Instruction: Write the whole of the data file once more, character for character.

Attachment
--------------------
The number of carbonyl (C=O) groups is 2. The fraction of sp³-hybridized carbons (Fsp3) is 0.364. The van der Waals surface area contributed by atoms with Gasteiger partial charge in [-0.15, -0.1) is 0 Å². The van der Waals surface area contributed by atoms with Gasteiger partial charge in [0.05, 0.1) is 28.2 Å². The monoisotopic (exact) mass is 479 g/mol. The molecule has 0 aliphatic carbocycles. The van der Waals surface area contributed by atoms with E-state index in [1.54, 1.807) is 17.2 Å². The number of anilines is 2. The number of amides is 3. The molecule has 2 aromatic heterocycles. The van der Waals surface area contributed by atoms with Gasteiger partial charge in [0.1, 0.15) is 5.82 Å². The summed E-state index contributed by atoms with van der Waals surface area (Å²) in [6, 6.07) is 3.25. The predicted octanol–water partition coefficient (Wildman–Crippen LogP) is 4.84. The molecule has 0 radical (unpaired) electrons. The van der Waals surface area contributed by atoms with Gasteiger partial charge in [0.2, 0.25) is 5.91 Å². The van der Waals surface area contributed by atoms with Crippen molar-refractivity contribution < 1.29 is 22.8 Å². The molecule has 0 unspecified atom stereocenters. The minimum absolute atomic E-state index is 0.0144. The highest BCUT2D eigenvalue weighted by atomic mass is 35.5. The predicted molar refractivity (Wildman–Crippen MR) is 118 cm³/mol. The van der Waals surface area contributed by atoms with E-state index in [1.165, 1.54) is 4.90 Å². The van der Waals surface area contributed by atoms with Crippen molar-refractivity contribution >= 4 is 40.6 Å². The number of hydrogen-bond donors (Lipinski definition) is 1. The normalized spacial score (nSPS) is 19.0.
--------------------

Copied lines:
The number of carbonyl (C=O) groups is 2. The fraction of sp³-hybridized carbons (Fsp3) is 0.364. The van der Waals surface area contributed by atoms with Gasteiger partial charge in [-0.15, -0.1) is 0 Å². The van der Waals surface area contributed by atoms with Gasteiger partial charge in [0.05, 0.1) is 28.2 Å². The monoisotopic (exact) mass is 479 g/mol. The molecule has 0 aliphatic carbocycles. The van der Waals surface area contributed by atoms with E-state index in [1.54, 1.807) is 17.2 Å². The number of anilines is 2. The number of amides is 3. The molecule has 2 aromatic heterocycles. The van der Waals surface area contributed by atoms with Gasteiger partial charge in [0.1, 0.15) is 5.82 Å². The summed E-state index contributed by atoms with van der Waals surface area (Å²) in [6, 6.07) is 3.25. The predicted octanol–water partition coefficient (Wildman–Crippen LogP) is 4.84. The molecule has 0 radical (unpaired) electrons. The van der Waals surface area contributed by atoms with Gasteiger partial charge in [0.2, 0.25) is 5.91 Å². The van der Waals surface area contributed by atoms with Crippen molar-refractivity contribution < 1.29 is 22.8 Å². The molecule has 0 unspecified atom stereocenters. The minimum absolute atomic E-state index is 0.0144. The highest BCUT2D eigenvalue weighted by atomic mass is 35.5. The predicted molar refractivity (Wildman–Crippen MR) is 118 cm³/mol. The van der Waals surface area contributed by atoms with E-state index in [1.165, 1.54) is 4.90 Å². The van der Waals surface area contributed by atoms with Crippen molar-refractivity contribution >= 4 is 40.6 Å². The number of hydrogen-bond donors (Lipinski definition) is 1. The normalized spacial score (nSPS) is 19.0.